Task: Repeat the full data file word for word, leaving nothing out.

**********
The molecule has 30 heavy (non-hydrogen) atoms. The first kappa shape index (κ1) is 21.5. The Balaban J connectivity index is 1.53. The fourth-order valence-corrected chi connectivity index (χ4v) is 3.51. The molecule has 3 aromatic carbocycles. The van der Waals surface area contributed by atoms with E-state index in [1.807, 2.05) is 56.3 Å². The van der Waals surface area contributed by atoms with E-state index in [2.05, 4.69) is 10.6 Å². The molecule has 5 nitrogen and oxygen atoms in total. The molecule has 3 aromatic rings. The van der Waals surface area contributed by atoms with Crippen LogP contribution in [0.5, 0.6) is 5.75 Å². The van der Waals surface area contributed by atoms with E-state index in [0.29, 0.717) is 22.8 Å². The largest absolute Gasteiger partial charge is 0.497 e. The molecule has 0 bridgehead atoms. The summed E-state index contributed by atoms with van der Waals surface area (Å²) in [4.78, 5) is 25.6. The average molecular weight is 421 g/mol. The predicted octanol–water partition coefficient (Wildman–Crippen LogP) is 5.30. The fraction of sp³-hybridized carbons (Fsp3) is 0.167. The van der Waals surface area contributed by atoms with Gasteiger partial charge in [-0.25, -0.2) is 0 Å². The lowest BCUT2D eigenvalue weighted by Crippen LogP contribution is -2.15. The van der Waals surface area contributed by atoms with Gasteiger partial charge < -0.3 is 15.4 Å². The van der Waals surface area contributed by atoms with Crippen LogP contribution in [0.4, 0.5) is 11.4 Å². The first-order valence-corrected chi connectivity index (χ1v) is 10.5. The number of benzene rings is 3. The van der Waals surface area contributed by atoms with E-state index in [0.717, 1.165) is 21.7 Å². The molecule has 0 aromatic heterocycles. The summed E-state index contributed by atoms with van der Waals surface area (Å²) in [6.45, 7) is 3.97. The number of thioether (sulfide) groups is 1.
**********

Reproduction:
The molecule has 30 heavy (non-hydrogen) atoms. The first kappa shape index (κ1) is 21.5. The Balaban J connectivity index is 1.53. The fourth-order valence-corrected chi connectivity index (χ4v) is 3.51. The molecule has 3 aromatic carbocycles. The van der Waals surface area contributed by atoms with E-state index in [1.807, 2.05) is 56.3 Å². The van der Waals surface area contributed by atoms with E-state index in [2.05, 4.69) is 10.6 Å². The molecule has 5 nitrogen and oxygen atoms in total. The molecule has 3 aromatic rings. The van der Waals surface area contributed by atoms with Crippen LogP contribution in [0.5, 0.6) is 5.75 Å². The van der Waals surface area contributed by atoms with E-state index in [0.29, 0.717) is 22.8 Å². The largest absolute Gasteiger partial charge is 0.497 e. The molecule has 0 bridgehead atoms. The summed E-state index contributed by atoms with van der Waals surface area (Å²) in [4.78, 5) is 25.6. The average molecular weight is 421 g/mol. The predicted octanol–water partition coefficient (Wildman–Crippen LogP) is 5.30. The fraction of sp³-hybridized carbons (Fsp3) is 0.167. The van der Waals surface area contributed by atoms with Gasteiger partial charge in [-0.25, -0.2) is 0 Å². The lowest BCUT2D eigenvalue weighted by Crippen LogP contribution is -2.15. The van der Waals surface area contributed by atoms with Gasteiger partial charge < -0.3 is 15.4 Å². The van der Waals surface area contributed by atoms with Crippen LogP contribution in [0.4, 0.5) is 11.4 Å². The first-order valence-corrected chi connectivity index (χ1v) is 10.5. The number of benzene rings is 3. The van der Waals surface area contributed by atoms with E-state index in [0.717, 1.165) is 21.7 Å². The molecule has 0 aromatic heterocycles. The summed E-state index contributed by atoms with van der Waals surface area (Å²) in [6.45, 7) is 3.97. The number of thioether (sulfide) groups is 1.